Sun has also entered into evaluation for Common Criteria Certification for Solaris 10, and is going for Evaluation Assurance Level 4+, the highest globally recognized level of certification for any commercial operating system, Goguen said.
The Common Criteria testing for Solaris 10 is being conducted by CGI Information Systems and Management Consultants Inc. in Ottawa, Canada—the same company that did the testing for Solaris 9.
Solaris 10 will be tested on a range of systems, including SPARC, Sun Fire x86 servers powered by AMD Opteron processors.
Testing began this September and is expected to end sometime in 2006.
Goguen added that many of the features of Sun's Trusted Solaris 8 product had been moved into the base-level of Solaris 10 and had also met all of its binary compatible requirements.
"That base-level of Solaris is what is being certified. Trusted Solaris as a separate operating system release is going away, but we will have an add-on product that will be available next year, known as Trusted Extensions for Solaris 10, and it will bring the labeling capabilities to the Solaris 10 environment," he said.
The number of downloads of OpenSolaris, which was made available this June, while off its peak of a copy a second, was now stable at about 10,000 a day, Loiacono said, adding that this was the fastest and broadest adoption of the Solaris software in its history.
The number of ISVs that had adopted and supported Solaris 10 was significantly higher than for any other previous version upgrade of Solaris.
"We also now support 435 x86 and x64 systems with Solaris, which is more than Red Hat Enterprise Linux 4 supports today," he said.
Sun had also already received 40 contributions from the community around OpenSolaris, which it made available in June, and 12 of these had already been integrated into the product.
"These will be visible in Solaris Express going forward, but they are mostly pretty much bug fixes," Goguen said.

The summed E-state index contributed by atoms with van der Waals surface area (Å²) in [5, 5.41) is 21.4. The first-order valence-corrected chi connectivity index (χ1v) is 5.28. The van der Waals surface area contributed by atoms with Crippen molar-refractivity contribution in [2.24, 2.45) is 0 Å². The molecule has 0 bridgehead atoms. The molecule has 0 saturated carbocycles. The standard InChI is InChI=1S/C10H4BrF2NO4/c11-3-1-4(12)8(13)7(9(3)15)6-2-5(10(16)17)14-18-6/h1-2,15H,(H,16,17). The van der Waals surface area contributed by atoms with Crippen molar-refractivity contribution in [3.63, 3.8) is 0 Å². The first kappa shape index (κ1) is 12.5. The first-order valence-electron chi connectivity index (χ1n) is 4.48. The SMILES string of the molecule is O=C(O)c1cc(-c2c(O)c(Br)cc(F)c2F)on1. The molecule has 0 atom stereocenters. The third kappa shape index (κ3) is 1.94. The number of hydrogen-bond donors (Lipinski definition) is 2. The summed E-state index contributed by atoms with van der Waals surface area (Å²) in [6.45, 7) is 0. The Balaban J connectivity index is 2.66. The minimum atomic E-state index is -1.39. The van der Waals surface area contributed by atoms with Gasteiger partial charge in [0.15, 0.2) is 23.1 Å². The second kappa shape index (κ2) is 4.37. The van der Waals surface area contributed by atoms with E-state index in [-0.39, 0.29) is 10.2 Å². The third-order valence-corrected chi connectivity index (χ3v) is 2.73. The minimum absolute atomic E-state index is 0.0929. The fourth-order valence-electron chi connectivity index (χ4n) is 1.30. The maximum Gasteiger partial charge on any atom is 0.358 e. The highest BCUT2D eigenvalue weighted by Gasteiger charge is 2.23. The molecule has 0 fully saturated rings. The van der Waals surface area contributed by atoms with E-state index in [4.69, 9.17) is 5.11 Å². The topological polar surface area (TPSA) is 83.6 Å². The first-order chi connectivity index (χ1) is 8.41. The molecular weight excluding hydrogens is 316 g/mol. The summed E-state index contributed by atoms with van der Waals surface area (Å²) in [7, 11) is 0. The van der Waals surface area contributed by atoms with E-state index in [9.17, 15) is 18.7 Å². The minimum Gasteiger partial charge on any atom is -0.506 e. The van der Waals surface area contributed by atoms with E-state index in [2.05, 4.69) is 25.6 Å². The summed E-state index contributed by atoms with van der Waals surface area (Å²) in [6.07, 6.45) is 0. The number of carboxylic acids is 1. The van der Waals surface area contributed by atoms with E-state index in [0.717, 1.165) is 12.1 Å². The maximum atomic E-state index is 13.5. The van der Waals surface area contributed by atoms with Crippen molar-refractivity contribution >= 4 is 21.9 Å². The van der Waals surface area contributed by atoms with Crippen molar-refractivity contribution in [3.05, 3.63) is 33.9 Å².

Turning to its JES (Java Enterprise System), Loiacono said there are currently nearly 1 million subscribers to the product.
The fourth, and latest, version of JES had shipped last week and contained its entire middleware portfolio in one integrated suite.
This latest version is now supported on Solaris on Sparc, x86 and x64, on Linux, on HP-UX and Windows 2000, with support for Windows 2003 expected early next year.
It also contains a new service registry, support for UDDI, an access manager that allows single sign-on capabilities, as well as the Sun Cluster Geographic Edition.
This cluster product allows clusters to be linked anywhere around the world and lets one of these clusters of mission critical systems take over from another to which it is linked in a different geographic location in the event of a disaster.
"But the cluster solution is the one technology in the entire JES portfolio that is not available to all the operating systems as it is a kernel level technology, and is currently limited to Solaris on Sparc and x86 systems," Loiacono said.
Sun also remains committed to open-sourcing more of the components of the JES stack as soon as it is able to do so legally and with all the necessary rights in place, he said, adding that Sun has previously and is currently qualifying non-Sun x86 and x64 systems for Sun Cluster.
On the identity management front, Sun closed a number of big deals recently, and it continues to be a high-growth area for the company.